Monday, February 22, 2010

Q: Am I too short for doggy style?
A: Heads down, pencils up.

Doggy-Style Height Disparity? Heads down, pencils up. (Cosmo)

Dear Julie,

I love getting fucked from behind, it's my all time fav position. Problem is, I'm 5 feet tall and my current partner is pushing 6 feet. So unless there's something (a bench or bed at perfect height for example) for me to "prop" myself up on, we find it hard to make it happen. We love switching up location as much as possible so we don't always have the right equipment. Any advice???


Dear Kitty,

Aren't you lucky that there is a manufacturer making products designed for this type of dilemma: Liberator. The Ramp is designed for just your purpose--and it can be used for other positions to boot. Check out the extensive videos on the website if you need some inspiration. At $145 it's pricey for a pillow, but a good investment for a petite lady who likes it from behind.

If you don't have that much cash to blow on a piece of sex furniture, you may just need to get creative in your locations: find shelves, chairs, high heels, phone books, end tables, desks, counters, and more to get your legs to be as long as your boyfriend's.

Additionally, there are other ways to have sex from behind besides standing up; you can put your head on the floor, on the bed, on the desk, the stairs, whatever happens to be available. Give it a shot. And this one, too. And in case you like a little dose of Disney in your lovin:

The "Magic Mountain" (Cosmo)

You can get the sensation of sex from behind at a variety of angles--remember also that you can sit on top of your man, facing his feet, and whatever he's hitting inside you from behind will get stimulated that way as well.

In case none of these tricks work, here's Cosmo's best advice for attracting hot dudes "like crazy"--maybe you can find someone closer to your own height.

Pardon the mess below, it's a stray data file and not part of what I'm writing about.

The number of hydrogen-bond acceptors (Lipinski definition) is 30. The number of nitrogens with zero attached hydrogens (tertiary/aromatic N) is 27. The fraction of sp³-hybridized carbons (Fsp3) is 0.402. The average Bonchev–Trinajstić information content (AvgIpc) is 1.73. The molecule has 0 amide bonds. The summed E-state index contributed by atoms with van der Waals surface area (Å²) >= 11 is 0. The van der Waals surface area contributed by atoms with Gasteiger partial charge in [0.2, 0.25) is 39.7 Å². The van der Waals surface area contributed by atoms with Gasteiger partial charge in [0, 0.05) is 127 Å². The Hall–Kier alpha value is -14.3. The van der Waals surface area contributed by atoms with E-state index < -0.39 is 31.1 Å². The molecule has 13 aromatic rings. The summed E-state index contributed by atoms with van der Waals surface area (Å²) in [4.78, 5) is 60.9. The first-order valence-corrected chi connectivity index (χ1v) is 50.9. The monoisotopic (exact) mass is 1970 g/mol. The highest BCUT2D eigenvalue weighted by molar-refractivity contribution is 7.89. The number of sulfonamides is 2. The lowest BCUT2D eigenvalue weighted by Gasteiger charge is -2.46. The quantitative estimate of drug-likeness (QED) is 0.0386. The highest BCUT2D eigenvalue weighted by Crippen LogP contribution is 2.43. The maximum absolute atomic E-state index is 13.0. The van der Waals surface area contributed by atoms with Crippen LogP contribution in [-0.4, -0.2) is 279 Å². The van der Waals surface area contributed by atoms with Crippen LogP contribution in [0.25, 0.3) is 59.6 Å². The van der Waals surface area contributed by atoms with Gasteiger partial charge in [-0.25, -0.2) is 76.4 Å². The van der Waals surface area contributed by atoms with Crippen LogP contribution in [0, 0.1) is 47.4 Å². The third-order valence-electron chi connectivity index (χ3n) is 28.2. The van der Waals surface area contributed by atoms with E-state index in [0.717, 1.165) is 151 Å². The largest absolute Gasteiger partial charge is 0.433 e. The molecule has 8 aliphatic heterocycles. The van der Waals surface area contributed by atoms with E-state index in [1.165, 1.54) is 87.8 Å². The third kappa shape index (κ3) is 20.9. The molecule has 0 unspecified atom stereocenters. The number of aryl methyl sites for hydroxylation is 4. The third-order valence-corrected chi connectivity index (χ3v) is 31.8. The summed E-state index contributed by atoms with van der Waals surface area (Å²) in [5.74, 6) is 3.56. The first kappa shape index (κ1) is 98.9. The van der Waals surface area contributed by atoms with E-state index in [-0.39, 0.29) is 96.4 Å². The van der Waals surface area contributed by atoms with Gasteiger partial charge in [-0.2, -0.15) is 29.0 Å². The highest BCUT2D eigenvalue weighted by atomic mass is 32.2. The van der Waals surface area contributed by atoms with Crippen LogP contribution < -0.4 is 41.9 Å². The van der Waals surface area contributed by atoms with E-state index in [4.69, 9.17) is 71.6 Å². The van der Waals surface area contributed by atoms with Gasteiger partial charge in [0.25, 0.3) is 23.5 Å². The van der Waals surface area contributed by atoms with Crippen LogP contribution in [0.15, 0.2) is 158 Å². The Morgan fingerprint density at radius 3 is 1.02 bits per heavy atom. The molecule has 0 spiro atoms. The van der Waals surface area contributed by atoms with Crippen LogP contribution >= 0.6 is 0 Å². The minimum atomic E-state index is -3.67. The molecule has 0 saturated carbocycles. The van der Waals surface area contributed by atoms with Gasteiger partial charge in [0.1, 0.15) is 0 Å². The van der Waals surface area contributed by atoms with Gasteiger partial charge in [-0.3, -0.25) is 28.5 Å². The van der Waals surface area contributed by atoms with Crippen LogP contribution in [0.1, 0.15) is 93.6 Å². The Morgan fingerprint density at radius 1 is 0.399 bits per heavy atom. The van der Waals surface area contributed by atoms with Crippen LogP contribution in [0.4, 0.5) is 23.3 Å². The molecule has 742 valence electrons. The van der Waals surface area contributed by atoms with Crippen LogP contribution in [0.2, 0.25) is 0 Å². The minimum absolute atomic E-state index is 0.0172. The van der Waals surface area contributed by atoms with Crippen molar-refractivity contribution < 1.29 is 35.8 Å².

Good luck!


Tuesday, February 16, 2010

Public Health Is So Hot Right Now:
Helping Men Find the "Right Size" Condom

photo credit

A new study by researchers at the Kinsey Institute has blown the lid off of a big secret: many men find condoms uncomfortable and among those who report a "bad fit," errors are significantly more common. The study has gotten tons of media coverage by people who, as usual, only read the abstract.

The outcomes that were significantly more likely with "ill fit" were:

  • breakage

  • slippage

  • difficulty orgasming (both partners)

  • irratated the penis

  • reduced pleasure (both partners)

  • interference with erection

  • lost erection

  • gave up and removed condom

  • condom dried out during sex

How to fix these problems? The researchers suggest that
"men and their female sex partners may benefit from public health efforts designed to promote the improved fit of condoms." (p. 37)
I couldn't agree more! That has got to be the best job in public health since, well, my job. Where do I apply?

Seriously though, the most interesting thing from this paper was the following quote: "

Although "fit" may be very important to men, the effect of ill-fitting condoms on penile erection and on the experience of penile-vaginal sex has not previously been investigated." (p. 36)
Jesus H ! If I've said it once I've said it a million times: when you do research and design products and programs you must consider the essential question:

What about the fucking?

If your intervention interferes with the sexual pleasure of the people you hope will use it then your intervention/product/program will fail. I'm glad the Kinsey Institute is finally starting to realize that sexual pleasure is significantly related to the likelihood people will change their behavior when, you know, they're having sex.

If you need a bigger condom, go find one. But don't think the Magnum is the only option--it may be huge (and I do love the gold wrapper) but it is thick as a damn paper bag and nobody feels anything through them. Try Crown instead.

You can see the abstract here.

Friday, February 12, 2010

Durex Ad Fail

Ordinarily I love Durex ads, especially the cheeky way they promote condom use for oral sex in the commercial below, something that Europeans do but Americans do not.

But this latest set of ads, as featured on the Sexist, are kind of obnoxious.

Haha, a man's brain is in his penis, and haha, when they're getting a blowjob the rest of their body systems read "FATAL ERROR." I get it. I wont' argue with the fatal error part, but I think it's a stretch to claim that wisdom, intelligence, judgment, and knowledge ever come out of the penis, even during the best of blow jobs.